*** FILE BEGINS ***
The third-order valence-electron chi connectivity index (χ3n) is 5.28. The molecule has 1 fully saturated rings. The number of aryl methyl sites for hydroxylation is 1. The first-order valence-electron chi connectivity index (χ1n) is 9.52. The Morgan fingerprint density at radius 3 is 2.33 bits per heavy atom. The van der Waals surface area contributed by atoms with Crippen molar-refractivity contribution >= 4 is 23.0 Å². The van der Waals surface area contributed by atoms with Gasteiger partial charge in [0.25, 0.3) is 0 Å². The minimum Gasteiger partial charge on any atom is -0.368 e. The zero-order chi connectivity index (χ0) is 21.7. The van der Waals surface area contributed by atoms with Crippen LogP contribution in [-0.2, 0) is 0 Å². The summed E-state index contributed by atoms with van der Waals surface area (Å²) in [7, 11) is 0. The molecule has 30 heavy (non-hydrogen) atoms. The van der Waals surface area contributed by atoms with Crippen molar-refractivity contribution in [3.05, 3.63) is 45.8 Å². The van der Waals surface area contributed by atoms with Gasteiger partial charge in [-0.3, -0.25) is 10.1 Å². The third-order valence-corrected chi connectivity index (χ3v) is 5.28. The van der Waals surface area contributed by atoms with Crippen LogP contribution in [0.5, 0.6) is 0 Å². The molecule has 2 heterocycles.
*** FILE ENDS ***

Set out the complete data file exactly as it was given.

The third-order valence-electron chi connectivity index (χ3n) is 5.28. The molecule has 1 fully saturated rings. The number of aryl methyl sites for hydroxylation is 1. The first-order valence-electron chi connectivity index (χ1n) is 9.52. The Morgan fingerprint density at radius 3 is 2.33 bits per heavy atom. The van der Waals surface area contributed by atoms with Crippen molar-refractivity contribution >= 4 is 23.0 Å². The van der Waals surface area contributed by atoms with Gasteiger partial charge in [0.25, 0.3) is 0 Å². The minimum Gasteiger partial charge on any atom is -0.368 e. The zero-order chi connectivity index (χ0) is 21.7. The van der Waals surface area contributed by atoms with Crippen LogP contribution in [-0.2, 0) is 0 Å². The summed E-state index contributed by atoms with van der Waals surface area (Å²) in [7, 11) is 0. The molecule has 30 heavy (non-hydrogen) atoms. The van der Waals surface area contributed by atoms with Crippen molar-refractivity contribution in [3.05, 3.63) is 45.8 Å². The van der Waals surface area contributed by atoms with Gasteiger partial charge in [-0.3, -0.25) is 10.1 Å². The third-order valence-corrected chi connectivity index (χ3v) is 5.28. The van der Waals surface area contributed by atoms with Crippen LogP contribution in [0.5, 0.6) is 0 Å². The molecule has 2 heterocycles.